When people hear the word ‘processing’, they instantly assume the product is no longer raw. The key thing to remember here is that we don’t add anything to our honey, or take anything away.
Overseas, many honey manufacturers add corn syrup or sugar syrup during processing. This is an easy way for them to increase the volume of their honey, reduce production costs, and ultimately maximise profits. However, it comes at the expense of the honey's natural purity and quality.
There are also laws against importing honey into New Zealand, so every jar of Egmont Honey is guaranteed to be sourced from native New Zealand wildflower sources such as Pohutukawa, Kānuka, Kāmahi, Rewarewa and Mānuka. Our honey is wildcrafted by honeybees and nothing else; no additives or preservatives, and certainly no artificial sweeteners!
All our honey is also 100% unpasteurised. Pasteurisation is a common industrial practice used to kill any potential harmful microorganisms or yeast in food products, including honey.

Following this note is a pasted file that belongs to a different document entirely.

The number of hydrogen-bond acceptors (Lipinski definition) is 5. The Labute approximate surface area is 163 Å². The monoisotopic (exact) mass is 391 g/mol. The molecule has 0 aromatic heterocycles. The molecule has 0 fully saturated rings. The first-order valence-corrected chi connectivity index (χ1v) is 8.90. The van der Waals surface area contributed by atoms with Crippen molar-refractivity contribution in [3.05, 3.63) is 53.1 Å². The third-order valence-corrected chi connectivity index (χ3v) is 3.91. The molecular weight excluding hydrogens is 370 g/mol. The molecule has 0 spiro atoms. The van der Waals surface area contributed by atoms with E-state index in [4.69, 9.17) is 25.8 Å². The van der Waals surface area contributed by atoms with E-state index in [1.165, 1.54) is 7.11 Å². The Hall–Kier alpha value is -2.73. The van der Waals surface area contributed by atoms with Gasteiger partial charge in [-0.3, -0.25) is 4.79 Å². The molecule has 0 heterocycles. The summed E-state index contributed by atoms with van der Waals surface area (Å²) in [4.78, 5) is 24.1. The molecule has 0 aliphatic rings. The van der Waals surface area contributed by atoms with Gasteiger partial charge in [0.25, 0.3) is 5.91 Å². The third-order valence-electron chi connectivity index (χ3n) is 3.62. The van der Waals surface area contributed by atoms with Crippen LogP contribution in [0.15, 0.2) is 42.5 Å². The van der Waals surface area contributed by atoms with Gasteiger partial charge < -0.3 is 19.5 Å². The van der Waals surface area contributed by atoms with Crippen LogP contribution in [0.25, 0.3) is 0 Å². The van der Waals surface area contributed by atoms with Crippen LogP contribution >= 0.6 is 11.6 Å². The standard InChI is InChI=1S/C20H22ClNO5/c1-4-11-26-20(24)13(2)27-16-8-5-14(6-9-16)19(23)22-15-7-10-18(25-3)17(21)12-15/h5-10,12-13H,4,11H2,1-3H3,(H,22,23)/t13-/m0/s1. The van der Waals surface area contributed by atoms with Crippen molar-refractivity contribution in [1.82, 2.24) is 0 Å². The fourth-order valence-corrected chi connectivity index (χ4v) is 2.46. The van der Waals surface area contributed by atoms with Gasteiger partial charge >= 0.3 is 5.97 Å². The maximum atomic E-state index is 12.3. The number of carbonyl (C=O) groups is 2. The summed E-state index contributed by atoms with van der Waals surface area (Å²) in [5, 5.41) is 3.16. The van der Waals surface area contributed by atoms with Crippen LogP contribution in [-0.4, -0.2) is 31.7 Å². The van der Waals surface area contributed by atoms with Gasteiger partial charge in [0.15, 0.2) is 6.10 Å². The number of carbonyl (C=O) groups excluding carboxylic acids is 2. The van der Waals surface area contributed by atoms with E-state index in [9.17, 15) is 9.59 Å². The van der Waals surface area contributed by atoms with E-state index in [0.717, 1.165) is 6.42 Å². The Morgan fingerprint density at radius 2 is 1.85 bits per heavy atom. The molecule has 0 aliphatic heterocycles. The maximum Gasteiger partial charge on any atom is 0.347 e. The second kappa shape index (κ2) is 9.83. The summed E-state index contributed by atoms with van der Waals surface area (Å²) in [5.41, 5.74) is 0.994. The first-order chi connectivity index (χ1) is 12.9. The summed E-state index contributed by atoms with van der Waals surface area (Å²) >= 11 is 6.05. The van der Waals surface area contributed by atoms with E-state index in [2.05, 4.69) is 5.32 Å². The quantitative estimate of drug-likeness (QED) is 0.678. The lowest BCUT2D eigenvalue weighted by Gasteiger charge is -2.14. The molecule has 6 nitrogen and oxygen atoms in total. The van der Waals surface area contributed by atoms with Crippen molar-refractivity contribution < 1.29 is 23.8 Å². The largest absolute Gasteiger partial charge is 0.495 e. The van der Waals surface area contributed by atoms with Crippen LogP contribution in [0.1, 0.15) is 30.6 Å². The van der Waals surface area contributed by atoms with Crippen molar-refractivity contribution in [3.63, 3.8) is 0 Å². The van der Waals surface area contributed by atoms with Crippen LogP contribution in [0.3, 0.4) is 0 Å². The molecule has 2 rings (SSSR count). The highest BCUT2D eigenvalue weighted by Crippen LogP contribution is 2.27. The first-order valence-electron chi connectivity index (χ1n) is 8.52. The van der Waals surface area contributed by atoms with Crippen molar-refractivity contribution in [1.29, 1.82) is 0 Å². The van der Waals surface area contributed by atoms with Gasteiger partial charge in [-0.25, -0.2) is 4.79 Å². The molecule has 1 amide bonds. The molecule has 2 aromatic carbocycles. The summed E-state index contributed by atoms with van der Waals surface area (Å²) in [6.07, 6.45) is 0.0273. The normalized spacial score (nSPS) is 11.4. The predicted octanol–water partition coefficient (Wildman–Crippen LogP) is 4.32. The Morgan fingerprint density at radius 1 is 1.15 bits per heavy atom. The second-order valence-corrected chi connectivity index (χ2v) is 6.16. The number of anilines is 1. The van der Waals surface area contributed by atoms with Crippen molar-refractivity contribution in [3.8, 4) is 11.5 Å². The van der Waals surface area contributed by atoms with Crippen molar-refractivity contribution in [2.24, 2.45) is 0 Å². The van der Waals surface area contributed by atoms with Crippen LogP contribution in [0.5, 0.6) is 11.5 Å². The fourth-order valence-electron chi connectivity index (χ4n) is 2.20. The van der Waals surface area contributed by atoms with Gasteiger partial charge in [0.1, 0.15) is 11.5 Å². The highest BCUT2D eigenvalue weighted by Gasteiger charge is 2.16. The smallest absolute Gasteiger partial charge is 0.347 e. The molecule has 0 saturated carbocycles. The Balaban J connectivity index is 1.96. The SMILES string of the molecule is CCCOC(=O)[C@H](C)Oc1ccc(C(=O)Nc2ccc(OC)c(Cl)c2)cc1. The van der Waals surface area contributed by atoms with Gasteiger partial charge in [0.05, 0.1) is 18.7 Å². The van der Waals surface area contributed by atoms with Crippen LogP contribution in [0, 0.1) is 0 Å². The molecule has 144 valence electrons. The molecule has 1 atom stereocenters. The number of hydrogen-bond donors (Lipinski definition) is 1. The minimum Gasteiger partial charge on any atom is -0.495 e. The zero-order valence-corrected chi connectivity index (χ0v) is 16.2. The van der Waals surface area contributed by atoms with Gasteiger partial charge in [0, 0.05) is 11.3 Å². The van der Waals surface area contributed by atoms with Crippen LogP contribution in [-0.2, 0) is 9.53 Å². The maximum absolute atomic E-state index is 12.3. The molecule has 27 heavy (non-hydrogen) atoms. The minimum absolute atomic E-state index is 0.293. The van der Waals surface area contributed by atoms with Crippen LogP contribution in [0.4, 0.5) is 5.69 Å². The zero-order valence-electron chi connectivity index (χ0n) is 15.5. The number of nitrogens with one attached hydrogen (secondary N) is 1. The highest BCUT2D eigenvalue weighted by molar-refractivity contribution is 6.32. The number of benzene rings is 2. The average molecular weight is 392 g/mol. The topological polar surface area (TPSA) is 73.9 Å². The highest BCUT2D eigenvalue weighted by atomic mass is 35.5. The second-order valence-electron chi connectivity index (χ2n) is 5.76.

However, this process also has the side effect of altering the honey's natural composition. When honey is pasteurised, it is heated to high temperatures (typically around 71-85°C) and then rapidly cooled. This process can destroy some of the beneficial enzymes, antioxidants, and other unique compounds present in raw honey.
In contrast, unpasteurised honey is carefully maintained at lower temperatures, ensuring that these valuable health components remain intact.
So, science jargon and pollen sources aside, the answer is yes - our creamed honey is still raw and packed with health benefits!
How should I store my creamed honey?
Just like us, honey is a living thing and can be sensitive to the temperature! Ever noticed that during the summer, your honey seems a bit more syrupy?
We recommend storing your creamed honey out of direct sunlight, at 18°C or below to preserve its buttery smooth texture. At higher temperatures, the fine crystals in the honey are more likely to melt. This means that when the honey cools again, the crystals will reform without any consistency, producing that original grainy, crunchy texture.